The Columbia Icefield is one of the most extensive ice sheets in the world. Found within both Banff National Park and Jasper National Park, in the heart of the Canadian Rockies, this is a dramatic and otherworldly place, that’s beautiful all through the year.
This is a place of sprawling glaciers, high mountain peaks, and stunning landscapes.
Few other places in Canada can match the Columbia Icefield in terms of sheer beauty, because this is one of the top destinations in the country.
You can marvel in awe at the scenery, learn about the geological history of the Columbia Icefield at the interpretation center, enjoy off-road rides across the glaciers and incredible vistas from the daunting Skywalk.
It’s an adventure not to be missed, so to inspire your next journey, here’s our guide to visiting the Columbia Icefield.
Don’t leave home without: Lonely Planet Banff, Jasper and Glacier National Parks
How to Visit the Columbia Icefield
Quick Facts About the Columbia Icefield
The largest icefield in the Rocky MountainsThe Columbia Icefield has an area of 125 square milesThere are at least 30 distinct glaciersThe average height of the icefield is 3000 metersThe tallest mountain on the edge of the icefield is Mount Columbia, rising to 3747 metersThe Columbia Icefield sees an average of 7 meters of snowfall each year
Where is the Columbia Icefield?
The Columbia Icefield is found in the heart of the Canadian Rockies, at high altitude in the Province of Alberta.
The icefield is large enough to spread over two national parks, although most of it is found within Banff National Park and only a small portion within the adjacent Jasper National Park.
The tourist hub of Banff is located 120 miles, or two hours drive to the southeast, while the town of Jasper is located 60 miles, or one hour drive, to the northwest of the Columbia Icefield.
How to Get to the Columbia Icefield
You can visit the Columbia Icefield on a guided tour, independently, or a mixture of both.
This is one of the most popular destinations in Canada, and there is a whole range of multi-day, organized excursions that will take you on an unparalleled journey through the Canadian Rockies.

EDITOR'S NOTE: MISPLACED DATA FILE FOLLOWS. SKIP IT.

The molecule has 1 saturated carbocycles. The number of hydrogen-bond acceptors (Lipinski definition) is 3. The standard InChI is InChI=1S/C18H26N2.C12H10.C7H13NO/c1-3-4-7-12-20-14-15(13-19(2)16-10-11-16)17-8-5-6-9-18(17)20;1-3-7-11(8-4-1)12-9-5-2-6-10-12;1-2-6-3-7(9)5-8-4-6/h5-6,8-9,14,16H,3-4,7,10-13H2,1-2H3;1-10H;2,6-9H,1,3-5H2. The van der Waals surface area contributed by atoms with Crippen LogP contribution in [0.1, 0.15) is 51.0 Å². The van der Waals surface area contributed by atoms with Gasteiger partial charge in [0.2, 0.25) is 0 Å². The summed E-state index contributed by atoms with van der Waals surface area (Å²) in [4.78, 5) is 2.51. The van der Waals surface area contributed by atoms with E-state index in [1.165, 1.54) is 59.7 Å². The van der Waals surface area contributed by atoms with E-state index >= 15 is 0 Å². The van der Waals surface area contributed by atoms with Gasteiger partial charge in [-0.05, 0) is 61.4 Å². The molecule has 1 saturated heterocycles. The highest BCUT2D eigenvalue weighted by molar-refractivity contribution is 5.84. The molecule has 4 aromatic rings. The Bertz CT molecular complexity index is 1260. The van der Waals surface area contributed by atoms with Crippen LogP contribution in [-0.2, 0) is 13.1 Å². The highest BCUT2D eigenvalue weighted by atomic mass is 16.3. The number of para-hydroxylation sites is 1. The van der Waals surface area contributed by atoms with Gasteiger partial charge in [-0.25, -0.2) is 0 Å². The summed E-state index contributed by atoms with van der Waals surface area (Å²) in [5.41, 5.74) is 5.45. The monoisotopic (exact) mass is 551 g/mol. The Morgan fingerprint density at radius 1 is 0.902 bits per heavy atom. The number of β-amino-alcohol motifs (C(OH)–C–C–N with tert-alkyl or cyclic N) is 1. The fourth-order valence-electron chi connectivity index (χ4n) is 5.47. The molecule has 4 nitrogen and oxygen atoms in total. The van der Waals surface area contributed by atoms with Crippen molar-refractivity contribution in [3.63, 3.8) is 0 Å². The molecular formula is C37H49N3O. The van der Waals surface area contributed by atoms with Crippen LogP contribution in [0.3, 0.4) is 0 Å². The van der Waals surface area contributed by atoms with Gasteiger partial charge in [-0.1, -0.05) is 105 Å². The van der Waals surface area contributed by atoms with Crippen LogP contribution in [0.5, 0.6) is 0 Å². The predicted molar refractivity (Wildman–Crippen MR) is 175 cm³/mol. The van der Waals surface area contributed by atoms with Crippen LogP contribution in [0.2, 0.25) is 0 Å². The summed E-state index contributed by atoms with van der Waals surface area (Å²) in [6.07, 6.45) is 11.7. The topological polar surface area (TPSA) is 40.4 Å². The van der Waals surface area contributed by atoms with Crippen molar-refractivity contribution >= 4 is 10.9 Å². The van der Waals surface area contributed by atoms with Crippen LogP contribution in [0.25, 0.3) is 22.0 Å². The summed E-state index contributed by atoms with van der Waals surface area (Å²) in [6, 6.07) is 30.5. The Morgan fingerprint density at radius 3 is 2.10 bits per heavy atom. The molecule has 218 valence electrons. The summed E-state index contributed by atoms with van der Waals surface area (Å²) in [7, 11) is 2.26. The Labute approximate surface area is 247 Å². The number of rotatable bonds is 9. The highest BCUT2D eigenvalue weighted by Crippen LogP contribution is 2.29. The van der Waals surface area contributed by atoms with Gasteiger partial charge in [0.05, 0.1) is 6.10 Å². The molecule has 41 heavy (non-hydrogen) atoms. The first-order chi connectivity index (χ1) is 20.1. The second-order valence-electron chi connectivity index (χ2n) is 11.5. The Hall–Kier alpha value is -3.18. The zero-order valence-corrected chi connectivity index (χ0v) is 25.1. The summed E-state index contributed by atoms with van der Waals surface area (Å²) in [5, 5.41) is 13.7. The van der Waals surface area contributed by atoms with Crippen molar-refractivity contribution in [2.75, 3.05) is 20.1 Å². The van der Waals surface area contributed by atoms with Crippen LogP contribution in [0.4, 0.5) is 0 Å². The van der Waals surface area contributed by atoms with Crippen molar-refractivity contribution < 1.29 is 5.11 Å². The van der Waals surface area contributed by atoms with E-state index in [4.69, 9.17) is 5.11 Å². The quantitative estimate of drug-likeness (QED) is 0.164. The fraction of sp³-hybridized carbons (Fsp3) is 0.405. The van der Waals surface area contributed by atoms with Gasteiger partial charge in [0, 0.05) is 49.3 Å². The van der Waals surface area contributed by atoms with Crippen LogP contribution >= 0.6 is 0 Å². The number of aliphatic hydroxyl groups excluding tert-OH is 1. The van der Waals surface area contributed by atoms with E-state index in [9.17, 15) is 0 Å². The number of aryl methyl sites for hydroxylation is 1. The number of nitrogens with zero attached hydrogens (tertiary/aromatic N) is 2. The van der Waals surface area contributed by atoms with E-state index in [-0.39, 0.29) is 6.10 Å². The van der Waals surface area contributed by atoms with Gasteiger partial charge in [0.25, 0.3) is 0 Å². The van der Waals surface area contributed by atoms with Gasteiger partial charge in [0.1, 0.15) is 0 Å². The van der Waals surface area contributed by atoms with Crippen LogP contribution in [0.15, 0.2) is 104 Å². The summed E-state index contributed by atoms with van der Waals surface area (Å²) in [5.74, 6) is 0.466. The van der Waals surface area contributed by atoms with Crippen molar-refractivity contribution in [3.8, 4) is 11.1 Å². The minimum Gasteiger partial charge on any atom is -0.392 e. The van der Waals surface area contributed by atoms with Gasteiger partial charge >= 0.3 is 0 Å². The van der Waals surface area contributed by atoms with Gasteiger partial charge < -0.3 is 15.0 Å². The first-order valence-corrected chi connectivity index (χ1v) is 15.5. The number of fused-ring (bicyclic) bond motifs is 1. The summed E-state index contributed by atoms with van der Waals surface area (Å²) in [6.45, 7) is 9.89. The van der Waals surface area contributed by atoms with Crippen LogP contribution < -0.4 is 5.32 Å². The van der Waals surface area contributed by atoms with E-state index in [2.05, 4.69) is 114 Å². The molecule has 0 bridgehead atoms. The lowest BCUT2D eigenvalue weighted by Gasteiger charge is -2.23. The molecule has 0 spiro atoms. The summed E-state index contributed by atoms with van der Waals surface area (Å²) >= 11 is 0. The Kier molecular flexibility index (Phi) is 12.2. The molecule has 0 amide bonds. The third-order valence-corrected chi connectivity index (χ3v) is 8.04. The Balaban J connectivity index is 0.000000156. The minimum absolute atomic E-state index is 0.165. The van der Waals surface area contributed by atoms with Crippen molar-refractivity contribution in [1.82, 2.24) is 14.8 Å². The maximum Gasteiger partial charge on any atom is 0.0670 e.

You can even take the iconic Rocky Mountaineer Train through the region, stopping off in Banff and exploring the icefield.
Most travelers will visit the Columbia Icefield from either Banff or Jasper or possibly from Lake Louise, although there is less accommodation at this smaller destination than the larger hubs.
You can visit on a day trip, either organized or, if you have your own transport, by car. The nearest international airports to Banff and Jasper, are either Calgary or Edmonton.
The route between Jasper and Banff is known as the Icefields Parkway, and this is often seen as one of the most epic road trips in Canada.
While the drive would only take as little as 3 hours if you travel non-stop, it’s easy to turn this into a multi-day adventure, stopping off along the way and incorporating the Columbia Icefield into your itinerary.
You can see the glaciers from the side of the road, but to get closer then you’ll have to join organized excursions that take you safely onto the icefields.
Best Time to Visit the Columbia Icefields
The Columbia Icefields can be visited for most of the year, but your experience will be completely different depending on the season when you choose to travel.
The Rocky Mountains are found at high altitudes, and the icefields sit around 3000 meters above sea level. This means that the weather is unpredictable and generally cold.